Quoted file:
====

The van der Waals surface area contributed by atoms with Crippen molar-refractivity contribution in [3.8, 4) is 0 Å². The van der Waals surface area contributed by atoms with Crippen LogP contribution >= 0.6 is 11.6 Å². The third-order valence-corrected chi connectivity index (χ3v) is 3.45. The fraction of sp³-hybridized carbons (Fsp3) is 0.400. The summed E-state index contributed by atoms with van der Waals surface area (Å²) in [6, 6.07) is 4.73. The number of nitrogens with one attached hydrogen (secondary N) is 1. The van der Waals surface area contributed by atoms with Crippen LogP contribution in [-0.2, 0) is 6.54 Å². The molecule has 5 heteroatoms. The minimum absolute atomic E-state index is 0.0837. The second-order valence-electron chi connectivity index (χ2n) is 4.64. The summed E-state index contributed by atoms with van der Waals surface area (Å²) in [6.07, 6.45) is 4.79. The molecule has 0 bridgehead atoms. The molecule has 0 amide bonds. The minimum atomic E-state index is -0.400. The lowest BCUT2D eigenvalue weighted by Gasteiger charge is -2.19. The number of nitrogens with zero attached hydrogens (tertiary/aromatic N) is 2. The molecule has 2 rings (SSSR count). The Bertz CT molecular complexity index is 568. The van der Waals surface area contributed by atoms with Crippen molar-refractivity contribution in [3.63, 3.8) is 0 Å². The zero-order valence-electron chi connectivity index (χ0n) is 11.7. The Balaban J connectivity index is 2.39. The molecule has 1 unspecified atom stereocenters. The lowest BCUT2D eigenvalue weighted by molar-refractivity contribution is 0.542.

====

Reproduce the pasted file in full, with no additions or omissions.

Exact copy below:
The van der Waals surface area contributed by atoms with Crippen molar-refractivity contribution in [3.8, 4) is 0 Å². The van der Waals surface area contributed by atoms with Crippen LogP contribution >= 0.6 is 11.6 Å². The third-order valence-corrected chi connectivity index (χ3v) is 3.45. The fraction of sp³-hybridized carbons (Fsp3) is 0.400. The summed E-state index contributed by atoms with van der Waals surface area (Å²) in [6, 6.07) is 4.73. The number of nitrogens with one attached hydrogen (secondary N) is 1. The van der Waals surface area contributed by atoms with Crippen LogP contribution in [-0.2, 0) is 6.54 Å². The molecule has 5 heteroatoms. The minimum absolute atomic E-state index is 0.0837. The second-order valence-electron chi connectivity index (χ2n) is 4.64. The summed E-state index contributed by atoms with van der Waals surface area (Å²) in [6.07, 6.45) is 4.79. The molecule has 0 bridgehead atoms. The molecule has 0 amide bonds. The minimum atomic E-state index is -0.400. The lowest BCUT2D eigenvalue weighted by Gasteiger charge is -2.19. The number of nitrogens with zero attached hydrogens (tertiary/aromatic N) is 2. The molecule has 2 rings (SSSR count). The Bertz CT molecular complexity index is 568. The van der Waals surface area contributed by atoms with Crippen molar-refractivity contribution in [3.63, 3.8) is 0 Å². The zero-order valence-electron chi connectivity index (χ0n) is 11.7. The Balaban J connectivity index is 2.39. The molecule has 1 unspecified atom stereocenters. The lowest BCUT2D eigenvalue weighted by molar-refractivity contribution is 0.542.